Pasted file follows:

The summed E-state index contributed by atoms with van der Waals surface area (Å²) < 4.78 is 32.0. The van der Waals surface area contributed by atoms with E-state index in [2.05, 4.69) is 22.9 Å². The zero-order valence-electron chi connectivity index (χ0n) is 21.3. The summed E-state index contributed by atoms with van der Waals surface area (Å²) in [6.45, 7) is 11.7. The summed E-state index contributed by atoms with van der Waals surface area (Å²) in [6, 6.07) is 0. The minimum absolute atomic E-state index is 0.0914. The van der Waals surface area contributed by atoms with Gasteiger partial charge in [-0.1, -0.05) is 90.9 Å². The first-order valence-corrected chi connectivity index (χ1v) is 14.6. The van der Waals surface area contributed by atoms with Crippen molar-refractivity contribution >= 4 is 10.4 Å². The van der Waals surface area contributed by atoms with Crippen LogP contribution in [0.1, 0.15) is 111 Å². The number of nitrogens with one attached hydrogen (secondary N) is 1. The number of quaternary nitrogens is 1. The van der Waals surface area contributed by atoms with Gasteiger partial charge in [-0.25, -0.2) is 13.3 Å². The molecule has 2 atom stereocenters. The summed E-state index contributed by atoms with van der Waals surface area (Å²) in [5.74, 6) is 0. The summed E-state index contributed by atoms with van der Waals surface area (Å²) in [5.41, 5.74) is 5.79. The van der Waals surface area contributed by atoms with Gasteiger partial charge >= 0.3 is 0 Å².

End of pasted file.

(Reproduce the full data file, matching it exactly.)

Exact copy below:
The summed E-state index contributed by atoms with van der Waals surface area (Å²) < 4.78 is 32.0. The van der Waals surface area contributed by atoms with E-state index in [2.05, 4.69) is 22.9 Å². The zero-order valence-electron chi connectivity index (χ0n) is 21.3. The summed E-state index contributed by atoms with van der Waals surface area (Å²) in [6.45, 7) is 11.7. The summed E-state index contributed by atoms with van der Waals surface area (Å²) in [6, 6.07) is 0. The minimum absolute atomic E-state index is 0.0914. The van der Waals surface area contributed by atoms with Gasteiger partial charge in [-0.1, -0.05) is 90.9 Å². The first-order valence-corrected chi connectivity index (χ1v) is 14.6. The van der Waals surface area contributed by atoms with Crippen molar-refractivity contribution >= 4 is 10.4 Å². The van der Waals surface area contributed by atoms with Crippen LogP contribution in [0.1, 0.15) is 111 Å². The number of nitrogens with one attached hydrogen (secondary N) is 1. The number of quaternary nitrogens is 1. The van der Waals surface area contributed by atoms with Gasteiger partial charge in [-0.25, -0.2) is 13.3 Å². The molecule has 2 atom stereocenters. The summed E-state index contributed by atoms with van der Waals surface area (Å²) in [5.74, 6) is 0. The summed E-state index contributed by atoms with van der Waals surface area (Å²) in [5.41, 5.74) is 5.79. The van der Waals surface area contributed by atoms with Gasteiger partial charge >= 0.3 is 0 Å².